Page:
As the title suggests, The Children Act is a bill introduced in 1989 to reform British law relating to minors. Its intent is to ensure that all children are safeguarded and that their welfare should be the overriding concern of the courts, while taking into account the child’s wishes, including the harm a child may have suffered or is likely to suffer.
It’s not altogether necessary for audiences to know the legalities stated within the bill, but in order to understand the conflicts fictional High Court Judge Fiona Maye (Emma Thompson) has to face in the new Richard Eyre directed drama The Children Act, a general awareness helps. At the very least, it should give insight into the decisions she has to regularly make, and why.
Based on the novel of the same name and adapted to the screen by its author, Ian McEwan, when the film begins, Fiona is having to rule on the difficult case of conjoined ‘Siamese’ twins. If she rules in favor of the hospital that insists on operating, one child will live, the other will die. On moral grounds, the parents are refusing an operation. “The logic of the evil is clear,” Fiona begins, and proceeds to make her ruling, concluding with, “The court is a court of law, not morals.” An operation will proceed.
But before the judge has time to fully breathe or to take in how her decision was reported in the press – “I gave instructions to slaughter a baby,” she dryly states while glancing over the emotional headlines that sell Britain’s tabloids – she is immediately faced with a new and equally difficult case. A 17-year-old boy, Adam Henry (Fionn Whitehead) has leukemia. The doctors want a blood transfusion. But the boy’s parents are Jehovah’s Witnesses. “The soul, the life is in the blood,” they have heard preached in their church. “It’s God’s and it belongs to him.”
In stark detail, Professor Rodney Carter (Nicholas Jones) explains what will happen to the boy if he’s left unattended by the doctors. “One sure thing is that it’ll be a horrifying death,” the professor tells the court, adding once the judge is informed that it’s also the boy’s wish he be left untreated, “His views are his parent’s views.” But the boy’s parents cannot be swayed. “God’s word has to be obeyed,” the father (Ben Chaplin) insists.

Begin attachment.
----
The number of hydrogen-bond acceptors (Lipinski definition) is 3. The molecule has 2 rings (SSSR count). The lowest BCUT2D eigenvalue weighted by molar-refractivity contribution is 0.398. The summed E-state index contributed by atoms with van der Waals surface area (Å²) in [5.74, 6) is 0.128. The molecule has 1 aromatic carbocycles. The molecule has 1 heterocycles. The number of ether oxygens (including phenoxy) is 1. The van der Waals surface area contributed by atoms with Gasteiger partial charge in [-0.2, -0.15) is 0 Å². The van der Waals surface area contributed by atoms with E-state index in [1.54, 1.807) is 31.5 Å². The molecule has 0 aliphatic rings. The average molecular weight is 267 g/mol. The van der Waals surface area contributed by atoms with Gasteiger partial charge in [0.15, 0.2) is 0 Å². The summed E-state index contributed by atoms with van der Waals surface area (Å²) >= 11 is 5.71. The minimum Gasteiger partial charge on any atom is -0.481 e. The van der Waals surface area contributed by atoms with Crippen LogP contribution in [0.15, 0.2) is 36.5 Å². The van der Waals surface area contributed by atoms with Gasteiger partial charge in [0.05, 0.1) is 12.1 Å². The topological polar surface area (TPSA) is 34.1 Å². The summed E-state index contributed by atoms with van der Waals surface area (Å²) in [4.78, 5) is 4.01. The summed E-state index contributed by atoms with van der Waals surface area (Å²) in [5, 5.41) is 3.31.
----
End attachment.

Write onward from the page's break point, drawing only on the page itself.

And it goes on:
The problem for the Honorable Mrs. Justice Maye is clear, even if the road to make her decision is not: should the hospitable be allowed to make a transfusion and go against the wishes of the parents based on their religion, or should the firmly held beliefs of the parents, including those of the boy himself, be adhered to?
Included in the film’s themes of parenting, the directness of the law and the authority of the courts, including its moral authority, there’s also a parallel story of love, infidelity, and the effects on a marriage when work for one of the partners becomes all consuming. Fiona’s husband, Jack (Stanley Tucci) openly declares he wants to have an affair with an associate at the college where he teaches. Fiona is forever working and has little time outside of the courts. When Jack leaves home, it’s for just a few days. His hope was that upon his return the two could talk about things and maybe save the marriage. After all, he still loves her and wants the relationship to work. But Fiona disregards him, forcing Jack to tell her, “I left this marriage two days. You left it years ago.”
Despite Tucci’s touching performance – his portrayal makes Jack an immensely likable and sympathetic character – Fiona’s private life conflicts never feel as interesting as her work. There’s fascination to be had when hearing the judge’s legal arguments, including the energetic swiftness with which the behind-the-scenes decisions are made and orders are given. But the story of a failing marriage gets in the way; it can’t compete. Plus, with only one flashback relating to earlier, happier times, unlike the novel, there’s a curious absence of depth explored in the relationship to warrant any major investment or concern on our part. Even more curious is that no one ever mentions that Jack is an American living in London. Perhaps a scene of how they met would have helped. The cultural difference alone might have added insight into their earlier mutual attraction.
Far more interesting is Fiona’s developing relationship with the young Jehovah’s Witness at the center of her case. Surprisingly, the judge’s ruling as to whether the hospital can administer a blood transfusion or not is only the conclusion of the first act. It’s the results of that decision and its after-effects that make the bulk of the film. “Poor kid,” remarks one of Fiona’s colleagues. “He’s lost Jehovah and found you.”
While author McEwan’s adaptation of his own work keeps to the overall narrative of the original, there are changes, and perhaps it’s his streamlining of certain events that make the film flawed, and Fiona and Jack’s failing relationship less interesting. In the book, Fiona changes the locks to their home when Jack temporarily leaves. In fact, when he later returns, she’s actually disappointed that he’s back, as if the expectation of being alone was something suddenly appealing. That might have made conflicts on the screen more interesting than always giving her husband the cold shoulder every time he wants to have a discussion, as she does here.
Plus, with a film so intelligent and grounded in reality, it’s odd that its eventual conclusion doesn’t work as well as you might expect, or hope. But if one thing is clear, even if you don’t fully believe in the outcome of events, you believe in Emma Thompson. She makes her Judge Fiona a powerful character, running the gamut of believable emotions, always hitting her target. Despite the film’s failings, Thompson never fails to keep you anything less than glued.
MPAA Rating: R Length: 105 Minutes